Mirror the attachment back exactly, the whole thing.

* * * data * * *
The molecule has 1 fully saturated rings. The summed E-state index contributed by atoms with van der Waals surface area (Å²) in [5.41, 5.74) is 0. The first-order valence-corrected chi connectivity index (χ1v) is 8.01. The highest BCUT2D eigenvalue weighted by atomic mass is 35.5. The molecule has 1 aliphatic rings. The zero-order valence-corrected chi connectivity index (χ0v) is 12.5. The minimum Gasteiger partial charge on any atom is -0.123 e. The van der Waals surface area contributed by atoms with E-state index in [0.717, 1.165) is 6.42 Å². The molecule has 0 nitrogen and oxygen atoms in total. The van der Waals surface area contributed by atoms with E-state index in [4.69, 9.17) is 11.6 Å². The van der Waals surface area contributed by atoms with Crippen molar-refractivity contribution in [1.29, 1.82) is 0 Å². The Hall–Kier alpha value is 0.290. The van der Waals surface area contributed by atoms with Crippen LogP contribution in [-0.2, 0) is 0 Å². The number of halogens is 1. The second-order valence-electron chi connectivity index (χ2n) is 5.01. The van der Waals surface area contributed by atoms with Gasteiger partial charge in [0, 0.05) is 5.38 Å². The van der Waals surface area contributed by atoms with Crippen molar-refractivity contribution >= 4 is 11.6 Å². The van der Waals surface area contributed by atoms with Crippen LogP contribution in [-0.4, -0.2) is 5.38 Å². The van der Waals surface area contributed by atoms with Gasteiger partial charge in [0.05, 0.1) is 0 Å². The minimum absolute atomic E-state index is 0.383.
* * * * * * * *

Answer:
The molecule has 1 fully saturated rings. The summed E-state index contributed by atoms with van der Waals surface area (Å²) in [5.41, 5.74) is 0. The first-order valence-corrected chi connectivity index (χ1v) is 8.01. The highest BCUT2D eigenvalue weighted by atomic mass is 35.5. The molecule has 1 aliphatic rings. The zero-order valence-corrected chi connectivity index (χ0v) is 12.5. The minimum Gasteiger partial charge on any atom is -0.123 e. The van der Waals surface area contributed by atoms with E-state index in [0.717, 1.165) is 6.42 Å². The molecule has 0 nitrogen and oxygen atoms in total. The van der Waals surface area contributed by atoms with E-state index in [4.69, 9.17) is 11.6 Å². The van der Waals surface area contributed by atoms with Crippen molar-refractivity contribution in [1.29, 1.82) is 0 Å². The Hall–Kier alpha value is 0.290. The van der Waals surface area contributed by atoms with Crippen LogP contribution in [-0.2, 0) is 0 Å². The number of halogens is 1. The second-order valence-electron chi connectivity index (χ2n) is 5.01. The van der Waals surface area contributed by atoms with Gasteiger partial charge in [0, 0.05) is 5.38 Å². The van der Waals surface area contributed by atoms with Crippen molar-refractivity contribution >= 4 is 11.6 Å². The van der Waals surface area contributed by atoms with Crippen LogP contribution in [-0.4, -0.2) is 5.38 Å². The van der Waals surface area contributed by atoms with Gasteiger partial charge in [0.05, 0.1) is 0 Å². The minimum absolute atomic E-state index is 0.383.